Connect with us

Hi, what are you looking for?


Trump signs COVID relief, omnibus spending bill

Trump’s signing of the $1.4 trillion omnibus spending bill means that there will not be a government shutdown.

President Donald Trump on Sunday signed the $2.3 trillion pandemic relief and government spending package after reaching an agreement with Congress over stimulus checks, Section 230 and alleged voter fraud, the White House said.

“As President of the United States, it is my responsibility to protect the people of our country from the economic devastation and hardship that was caused by the China Virus,” Trump said in a statement. “I am signing this bill to restore unemployment benefits, stop evictions, provide rental assistance, add money for PPP, return our airline workers back to work, add substantially more money for vaccine distribution, and much more.”

Trump’s signing of the $1.4 trillion omnibus spending bill means that there will not be a government shutdown and that the government will be funded through the end of September. The package also includes a $900 billion dollar COVID-19 relief bill that gives most Americans individual direct payments, continues unemployment benefits, extends the eviction moratorium through the end of January, restores the Payroll Protection Program to provide aid to small businesses and frees up money for COVID-19 vaccine distribution and coronavirus testing.

This comes following a delay due to the president’s demand to increase stimulus checks from $600 to $2,000 per person. Trump had delegated negotiations of the COVID relief and omnibus spending bill to Treasury Secretary Steven Mnuchin, who had called it “fabulous.”

Later that same day, and a day after it has passed both chambers of Congress, Trump denounced the bill as containing foreign aid he called “wasteful spending” and demanded $600 individual direct payments be increased to $2,000.

Trump said on Sunday that along with signing the bill, he will invoke the 1974 Impoundment Control Act to demand “rescissions” be made to the spending measures. Under the Act, the president can seek Congressional approval to rescind by sending a special message to Congress identifying spending he wants to rescind.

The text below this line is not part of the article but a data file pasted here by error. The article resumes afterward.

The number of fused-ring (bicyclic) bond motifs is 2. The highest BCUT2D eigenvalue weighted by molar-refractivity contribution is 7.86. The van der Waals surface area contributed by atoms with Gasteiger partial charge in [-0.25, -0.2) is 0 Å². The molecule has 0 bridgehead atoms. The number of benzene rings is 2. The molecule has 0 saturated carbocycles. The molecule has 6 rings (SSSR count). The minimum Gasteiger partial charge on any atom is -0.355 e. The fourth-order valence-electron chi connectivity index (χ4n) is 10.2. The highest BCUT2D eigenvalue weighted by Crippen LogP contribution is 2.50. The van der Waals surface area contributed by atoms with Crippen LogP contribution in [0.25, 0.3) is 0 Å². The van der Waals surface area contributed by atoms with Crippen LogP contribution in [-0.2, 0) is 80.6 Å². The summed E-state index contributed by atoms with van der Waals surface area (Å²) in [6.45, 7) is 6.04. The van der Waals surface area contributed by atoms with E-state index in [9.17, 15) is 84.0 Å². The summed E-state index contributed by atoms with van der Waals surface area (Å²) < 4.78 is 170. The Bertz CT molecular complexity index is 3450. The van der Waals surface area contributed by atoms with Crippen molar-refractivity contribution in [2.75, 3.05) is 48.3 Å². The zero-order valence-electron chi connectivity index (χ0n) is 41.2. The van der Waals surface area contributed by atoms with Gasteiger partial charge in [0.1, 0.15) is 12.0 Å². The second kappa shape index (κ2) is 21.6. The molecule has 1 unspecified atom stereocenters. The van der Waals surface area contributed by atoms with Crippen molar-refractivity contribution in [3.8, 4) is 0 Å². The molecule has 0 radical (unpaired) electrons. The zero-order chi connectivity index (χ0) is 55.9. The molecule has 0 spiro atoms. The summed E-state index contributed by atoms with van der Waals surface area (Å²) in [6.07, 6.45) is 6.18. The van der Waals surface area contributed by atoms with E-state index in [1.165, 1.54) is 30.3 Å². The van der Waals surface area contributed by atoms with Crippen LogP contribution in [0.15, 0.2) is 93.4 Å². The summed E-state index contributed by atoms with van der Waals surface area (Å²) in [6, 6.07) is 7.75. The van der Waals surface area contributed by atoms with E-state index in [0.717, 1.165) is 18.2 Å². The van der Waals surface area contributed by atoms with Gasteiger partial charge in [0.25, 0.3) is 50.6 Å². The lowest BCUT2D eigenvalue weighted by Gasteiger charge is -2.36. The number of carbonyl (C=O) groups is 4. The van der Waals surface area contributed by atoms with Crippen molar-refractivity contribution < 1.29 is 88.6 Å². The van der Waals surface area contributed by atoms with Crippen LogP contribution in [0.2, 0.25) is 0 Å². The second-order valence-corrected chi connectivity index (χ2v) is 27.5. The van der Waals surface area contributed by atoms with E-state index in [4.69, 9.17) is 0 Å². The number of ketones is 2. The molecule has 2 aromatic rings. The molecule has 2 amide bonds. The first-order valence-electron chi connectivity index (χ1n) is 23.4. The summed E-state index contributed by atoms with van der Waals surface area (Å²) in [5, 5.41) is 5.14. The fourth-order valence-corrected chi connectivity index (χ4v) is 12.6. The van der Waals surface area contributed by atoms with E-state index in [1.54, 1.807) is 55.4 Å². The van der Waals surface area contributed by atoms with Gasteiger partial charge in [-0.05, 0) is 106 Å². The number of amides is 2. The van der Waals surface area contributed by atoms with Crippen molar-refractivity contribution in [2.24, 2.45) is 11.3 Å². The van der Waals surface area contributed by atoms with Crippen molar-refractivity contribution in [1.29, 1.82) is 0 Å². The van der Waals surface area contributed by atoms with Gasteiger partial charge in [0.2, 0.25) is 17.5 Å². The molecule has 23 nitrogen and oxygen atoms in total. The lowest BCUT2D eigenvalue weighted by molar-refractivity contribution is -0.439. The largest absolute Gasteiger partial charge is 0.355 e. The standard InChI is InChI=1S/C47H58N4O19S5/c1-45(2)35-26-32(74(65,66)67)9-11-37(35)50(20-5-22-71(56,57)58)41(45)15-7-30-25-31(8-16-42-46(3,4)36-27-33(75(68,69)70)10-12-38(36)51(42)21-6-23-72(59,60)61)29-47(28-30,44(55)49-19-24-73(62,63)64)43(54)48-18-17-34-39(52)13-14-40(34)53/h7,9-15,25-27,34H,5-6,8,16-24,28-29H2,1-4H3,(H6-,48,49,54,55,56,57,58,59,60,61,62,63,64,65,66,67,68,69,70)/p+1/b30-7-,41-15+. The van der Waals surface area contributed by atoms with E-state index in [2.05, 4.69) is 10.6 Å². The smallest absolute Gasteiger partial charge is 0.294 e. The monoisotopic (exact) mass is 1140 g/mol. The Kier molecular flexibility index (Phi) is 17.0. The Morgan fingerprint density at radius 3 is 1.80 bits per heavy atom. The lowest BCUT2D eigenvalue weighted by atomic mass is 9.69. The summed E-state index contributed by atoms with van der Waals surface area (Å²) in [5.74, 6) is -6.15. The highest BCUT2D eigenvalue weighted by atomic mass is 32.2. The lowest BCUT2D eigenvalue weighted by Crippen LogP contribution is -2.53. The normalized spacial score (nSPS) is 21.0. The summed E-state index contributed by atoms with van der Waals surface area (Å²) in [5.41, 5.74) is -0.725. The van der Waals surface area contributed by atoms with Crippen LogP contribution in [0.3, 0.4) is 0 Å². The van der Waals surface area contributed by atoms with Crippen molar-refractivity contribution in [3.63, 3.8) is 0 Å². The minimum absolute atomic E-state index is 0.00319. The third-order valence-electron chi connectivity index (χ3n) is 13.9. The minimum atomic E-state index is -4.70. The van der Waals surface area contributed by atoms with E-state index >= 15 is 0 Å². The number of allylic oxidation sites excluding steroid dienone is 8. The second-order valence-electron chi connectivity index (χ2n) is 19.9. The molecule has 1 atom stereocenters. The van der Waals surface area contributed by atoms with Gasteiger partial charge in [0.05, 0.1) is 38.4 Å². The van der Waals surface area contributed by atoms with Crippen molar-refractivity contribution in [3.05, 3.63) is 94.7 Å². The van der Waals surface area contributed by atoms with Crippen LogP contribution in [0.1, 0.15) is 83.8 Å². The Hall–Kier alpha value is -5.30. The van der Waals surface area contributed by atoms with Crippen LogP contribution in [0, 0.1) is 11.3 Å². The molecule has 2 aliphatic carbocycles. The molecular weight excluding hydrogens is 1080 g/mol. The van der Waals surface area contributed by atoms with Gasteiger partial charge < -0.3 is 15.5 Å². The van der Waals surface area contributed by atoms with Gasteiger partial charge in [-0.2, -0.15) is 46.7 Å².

“I will sign the Omnibus and Covid package with a strong message that makes clear to Congress that wasteful items need to be removed,” Trump said. “I will send back to Congress a redlined version, item by item, accompanied by the formal rescission request to Congress insisting that those funds be removed from the bill.”

Advertisement. Scroll to continue reading.

Trump said that the House will vote to increase direct payments to $2,000 per person and $5,200 for a family of four on Monday, and the Senate will also start the process for a vote.

“Congress has promised that Section 230, which so unfairly benefits Big Tech at the expense of the American people, will be reviewed and either be terminated or substantially reformed,” Trump said. “Big Tech must not get protections of Section 230!”

Senate Majority Leader Mitch McConnell, R-Kentucky, applauded the signing of the COVID-19 relief and government funding legislation.

“I applaud President Trump’s decision to get hundreds of billions of dollars of crucial COVID-19 relief out the door and into the hands of American families as quickly as possible,” McConnell said. “The bipartisan rescue package that Republicans in Congress and the Trump administration negotiated with the Democrats will extend another major lifeline to workers at struggling small businesses, renew major relief for laid-off Americans, invest billions more in vaccine distribution, send cash directly to households, and more. The compromise bill is not perfect, but it will do an enormous amount of good for struggling Kentuckians and Americans across the country who need help now.

“I thank the President for signing this relief into law, along with full-year government funding legislation that will continue the rebuilding and modernization of our Armed Forces that his Administration has championed,” McConnell said. “His leadership has prevented a government shutdown at a time when our nation could not have afforded one. I am glad the American people will receive this much-needed assistance as our nation continues battling this pandemic.”

Brandon Moseley is a former reporter at the Alabama Political Reporter.

More from APR

Party politics

The party broke with its tradition of not backing candidates in primary elections.


241 bills were introduced during the first week of the 2024 Legislative Session. 


The State Government Affairs Committee approved the bill, sponsored by Sen. Garlan Gudger, R-Cullman.


Political campaigns often witness complex financial maneuvers aimed at obscuring the real backers of a candidacy.